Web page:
SEIU 1021

San Francisco City College faculty and staff rally at City Hall, submit signatures to qualify measure to invest in education and workforce training for underserved students
The revenue measure to fund critical services and programming has twice the number of signatures required to appear on the November ballot.


Dozens of San Francisco City College (CCSF) staff, faculty, and community supporters gathered on the steps of San Francisco City Hall yesterday, celebrating their victory in gathering over twice as many signatures as needed to qualify a critical revenue measure for the November ballot.

City College faculty and staff – members of SEIU 1021, AFT 2121, the SF Building Trades, and Stationary Engineers – have joined forces to put together a ballot measure that, if approved, will provide approximately $45 million in funding to strengthen the college’s programs and services in areas that are especially critical for the students with the highest levels of need.

“This ballot initiative is a historic collaboration among the unions of faculty and staff at City College to fully fund the college to make sure every SF resident has access to higher education and workforce development opportunities,” said SEIU 1021 Education Industry Chair and CCSF Classified Senate President Maria Salazar-Colón as she opened the press conference.

“Many of the students City College serves are those with the least access to traditional four-year universities and colleges, including: working adults, single parents, English language learners, formerly incarcerated people reentering, low-income students of color, homeless and formerly homeless students,” continued Maria.

“The funding provided by the SF WERCS ballot measure will allow City College to meet the needs of these students by investing in resources, programming, and wraparound services, such as courses in English as a second language (ESL), beginner computer skills, literacy, foundational academics, and more; vocational workforce training programs to give students a pathway to well-paid careers, such as nursing, biotech, plumbing, carpentry, EMT, and more; supports like childcare and family care, counseling, student health and healing resources, support for survivors of domestic violence, reentry programs, assistance with basic needs like housing and food, job placement, and more resources and services to help students complete their education.”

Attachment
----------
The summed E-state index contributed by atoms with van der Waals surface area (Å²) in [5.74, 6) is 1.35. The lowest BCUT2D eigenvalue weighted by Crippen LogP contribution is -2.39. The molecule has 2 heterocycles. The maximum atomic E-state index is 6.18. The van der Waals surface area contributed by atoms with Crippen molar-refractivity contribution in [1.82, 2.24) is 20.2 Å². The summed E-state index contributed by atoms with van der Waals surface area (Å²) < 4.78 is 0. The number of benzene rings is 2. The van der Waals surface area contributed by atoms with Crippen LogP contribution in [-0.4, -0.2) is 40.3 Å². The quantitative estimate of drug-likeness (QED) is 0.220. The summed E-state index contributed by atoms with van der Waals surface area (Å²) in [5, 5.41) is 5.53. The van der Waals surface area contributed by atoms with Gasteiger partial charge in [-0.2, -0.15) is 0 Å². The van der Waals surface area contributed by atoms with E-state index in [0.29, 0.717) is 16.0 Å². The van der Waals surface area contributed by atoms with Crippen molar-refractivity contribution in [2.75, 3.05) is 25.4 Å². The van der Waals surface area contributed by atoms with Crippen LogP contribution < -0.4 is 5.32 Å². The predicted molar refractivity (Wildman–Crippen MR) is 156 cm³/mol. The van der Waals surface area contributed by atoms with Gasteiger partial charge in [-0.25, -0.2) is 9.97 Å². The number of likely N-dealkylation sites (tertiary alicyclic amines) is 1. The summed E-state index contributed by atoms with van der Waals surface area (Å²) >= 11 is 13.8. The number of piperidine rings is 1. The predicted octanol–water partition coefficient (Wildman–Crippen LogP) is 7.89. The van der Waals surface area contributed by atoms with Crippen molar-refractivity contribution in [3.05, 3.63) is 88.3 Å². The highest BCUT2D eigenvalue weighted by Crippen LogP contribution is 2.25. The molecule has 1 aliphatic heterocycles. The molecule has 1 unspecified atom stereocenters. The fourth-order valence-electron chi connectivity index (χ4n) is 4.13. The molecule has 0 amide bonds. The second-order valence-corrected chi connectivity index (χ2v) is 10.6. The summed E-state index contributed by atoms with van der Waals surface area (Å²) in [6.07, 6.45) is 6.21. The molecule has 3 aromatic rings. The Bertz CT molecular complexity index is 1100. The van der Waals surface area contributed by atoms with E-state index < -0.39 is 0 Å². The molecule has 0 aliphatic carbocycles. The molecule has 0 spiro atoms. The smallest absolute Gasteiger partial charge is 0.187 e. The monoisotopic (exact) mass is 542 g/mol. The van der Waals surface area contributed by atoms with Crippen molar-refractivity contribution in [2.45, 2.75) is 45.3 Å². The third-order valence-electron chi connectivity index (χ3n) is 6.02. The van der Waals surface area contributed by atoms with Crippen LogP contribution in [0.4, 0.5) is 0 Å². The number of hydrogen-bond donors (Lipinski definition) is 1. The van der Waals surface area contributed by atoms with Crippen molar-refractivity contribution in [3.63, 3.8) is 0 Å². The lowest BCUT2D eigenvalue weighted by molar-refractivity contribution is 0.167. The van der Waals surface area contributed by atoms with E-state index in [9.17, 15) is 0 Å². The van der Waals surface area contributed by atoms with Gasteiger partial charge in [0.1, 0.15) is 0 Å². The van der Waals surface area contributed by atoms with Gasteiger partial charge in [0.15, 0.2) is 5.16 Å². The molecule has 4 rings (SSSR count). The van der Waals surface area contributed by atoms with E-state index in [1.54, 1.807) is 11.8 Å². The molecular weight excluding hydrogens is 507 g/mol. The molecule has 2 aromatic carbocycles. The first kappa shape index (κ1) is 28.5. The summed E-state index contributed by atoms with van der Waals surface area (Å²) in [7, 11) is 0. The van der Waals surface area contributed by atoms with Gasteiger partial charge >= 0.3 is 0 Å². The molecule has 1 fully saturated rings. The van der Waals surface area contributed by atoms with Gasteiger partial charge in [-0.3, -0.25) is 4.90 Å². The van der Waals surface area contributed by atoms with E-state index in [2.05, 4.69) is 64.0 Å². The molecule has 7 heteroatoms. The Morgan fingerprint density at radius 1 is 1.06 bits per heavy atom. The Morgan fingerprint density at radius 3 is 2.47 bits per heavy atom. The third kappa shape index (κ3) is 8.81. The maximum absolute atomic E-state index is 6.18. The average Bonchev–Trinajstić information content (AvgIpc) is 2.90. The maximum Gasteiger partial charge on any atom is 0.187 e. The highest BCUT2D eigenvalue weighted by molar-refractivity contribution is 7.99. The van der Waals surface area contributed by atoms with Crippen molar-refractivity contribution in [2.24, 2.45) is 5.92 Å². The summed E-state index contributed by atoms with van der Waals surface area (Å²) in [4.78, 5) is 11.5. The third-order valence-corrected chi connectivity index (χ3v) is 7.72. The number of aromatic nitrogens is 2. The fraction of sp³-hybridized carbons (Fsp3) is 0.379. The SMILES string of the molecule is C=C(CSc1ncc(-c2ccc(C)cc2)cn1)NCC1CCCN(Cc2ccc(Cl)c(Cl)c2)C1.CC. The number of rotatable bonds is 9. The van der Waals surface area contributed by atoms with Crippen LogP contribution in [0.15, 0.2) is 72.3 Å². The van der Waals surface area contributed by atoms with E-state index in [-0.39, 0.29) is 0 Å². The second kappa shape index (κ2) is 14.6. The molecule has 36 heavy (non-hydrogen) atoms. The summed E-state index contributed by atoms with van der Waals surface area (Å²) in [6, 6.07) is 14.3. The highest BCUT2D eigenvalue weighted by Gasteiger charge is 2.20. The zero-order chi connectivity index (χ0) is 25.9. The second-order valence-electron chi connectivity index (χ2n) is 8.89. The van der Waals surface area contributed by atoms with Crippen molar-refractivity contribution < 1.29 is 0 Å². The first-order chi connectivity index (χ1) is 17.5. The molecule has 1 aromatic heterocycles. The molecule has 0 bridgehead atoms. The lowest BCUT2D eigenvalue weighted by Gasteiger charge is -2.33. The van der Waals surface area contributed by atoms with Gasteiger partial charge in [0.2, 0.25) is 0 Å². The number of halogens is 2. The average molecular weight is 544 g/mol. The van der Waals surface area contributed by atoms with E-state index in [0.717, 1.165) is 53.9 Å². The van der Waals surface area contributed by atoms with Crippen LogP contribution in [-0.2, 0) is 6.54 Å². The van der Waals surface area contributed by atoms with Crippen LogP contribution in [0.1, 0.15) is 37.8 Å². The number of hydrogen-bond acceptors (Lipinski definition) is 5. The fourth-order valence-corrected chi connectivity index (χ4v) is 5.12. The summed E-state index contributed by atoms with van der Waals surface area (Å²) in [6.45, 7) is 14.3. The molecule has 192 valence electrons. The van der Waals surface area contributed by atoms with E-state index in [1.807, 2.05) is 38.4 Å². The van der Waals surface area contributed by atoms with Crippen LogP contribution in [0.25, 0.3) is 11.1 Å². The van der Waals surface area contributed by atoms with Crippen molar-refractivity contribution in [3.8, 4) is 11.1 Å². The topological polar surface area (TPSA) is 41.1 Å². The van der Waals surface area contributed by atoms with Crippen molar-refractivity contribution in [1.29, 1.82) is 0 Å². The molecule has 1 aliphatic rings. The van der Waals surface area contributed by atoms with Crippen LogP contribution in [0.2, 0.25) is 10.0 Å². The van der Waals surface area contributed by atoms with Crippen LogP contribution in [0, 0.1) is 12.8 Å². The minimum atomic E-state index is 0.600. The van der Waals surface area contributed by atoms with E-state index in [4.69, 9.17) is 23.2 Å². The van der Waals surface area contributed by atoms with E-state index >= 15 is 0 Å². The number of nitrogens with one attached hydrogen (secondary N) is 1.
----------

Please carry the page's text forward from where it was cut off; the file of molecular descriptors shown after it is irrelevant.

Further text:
San Francisco City College is a unique, treasured San Francisco institution, offering free higher education and workforce training to the city’s most disadvantaged students. Its role in providing English language learners, formerly incarcerated adults, low-income students of color, and other underserved demographics with quality education and a pathway to well-paid careers is vital to helping them stay in San Francisco and to preserving the city’s vibrant character as a melting pot of cultures, ethnicities, and backgrounds. However, decades of cuts to funding and programming, amplified by the COVID pandemic, have damaged City College’s ability to meet these students’ needs.

SF voters are already showing substantial support: The petition to put the measure on the November ballot has already gathered over double the roughly 9,000 signatures needed to qualify. Monday at 12pm, leaders of the effort rallied and spoke with media outside City Hall before turning in the signatures to put the initiative on the ballot.

San Francisco Supervisors Gordon Mar, Myrna Melgar, and Dean Preston also spoke in support of the ballot measure at the press conference.

Following the press conference, SEIU 1021 and AFT 2121 members walked the 20,134 signatures they had collected to qualify the ballot measure into City Hall and turned them in, where they are being verified. The ballot measure will need the support of 50 percent of voters plus one in order to pass in November.

You can read the San Francisco Chronicle’s coverage of the initiative and yesterday’s event here.